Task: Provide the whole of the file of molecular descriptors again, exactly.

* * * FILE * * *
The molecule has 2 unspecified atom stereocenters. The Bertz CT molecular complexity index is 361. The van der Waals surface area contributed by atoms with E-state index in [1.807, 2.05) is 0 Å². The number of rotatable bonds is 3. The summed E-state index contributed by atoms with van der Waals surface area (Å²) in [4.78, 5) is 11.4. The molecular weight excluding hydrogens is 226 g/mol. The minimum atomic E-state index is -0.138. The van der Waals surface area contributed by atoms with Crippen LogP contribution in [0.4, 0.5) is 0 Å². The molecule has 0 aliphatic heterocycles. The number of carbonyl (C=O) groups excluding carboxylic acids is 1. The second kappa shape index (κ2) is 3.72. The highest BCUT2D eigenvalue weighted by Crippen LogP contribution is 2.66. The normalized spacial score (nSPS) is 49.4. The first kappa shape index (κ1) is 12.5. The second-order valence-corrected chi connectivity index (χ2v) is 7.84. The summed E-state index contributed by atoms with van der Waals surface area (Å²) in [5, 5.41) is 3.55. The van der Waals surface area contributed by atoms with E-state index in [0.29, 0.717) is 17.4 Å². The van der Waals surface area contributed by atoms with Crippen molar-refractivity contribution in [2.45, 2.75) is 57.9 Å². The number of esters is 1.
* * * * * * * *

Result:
The molecule has 2 unspecified atom stereocenters. The Bertz CT molecular complexity index is 361. The van der Waals surface area contributed by atoms with E-state index in [1.807, 2.05) is 0 Å². The number of rotatable bonds is 3. The summed E-state index contributed by atoms with van der Waals surface area (Å²) in [4.78, 5) is 11.4. The molecular weight excluding hydrogens is 226 g/mol. The minimum atomic E-state index is -0.138. The van der Waals surface area contributed by atoms with Crippen LogP contribution in [0.4, 0.5) is 0 Å². The molecule has 0 aliphatic heterocycles. The number of carbonyl (C=O) groups excluding carboxylic acids is 1. The second kappa shape index (κ2) is 3.72. The highest BCUT2D eigenvalue weighted by Crippen LogP contribution is 2.66. The normalized spacial score (nSPS) is 49.4. The first kappa shape index (κ1) is 12.5. The second-order valence-corrected chi connectivity index (χ2v) is 7.84. The summed E-state index contributed by atoms with van der Waals surface area (Å²) in [5, 5.41) is 3.55. The van der Waals surface area contributed by atoms with E-state index in [0.29, 0.717) is 17.4 Å². The van der Waals surface area contributed by atoms with Crippen molar-refractivity contribution in [2.45, 2.75) is 57.9 Å². The number of esters is 1.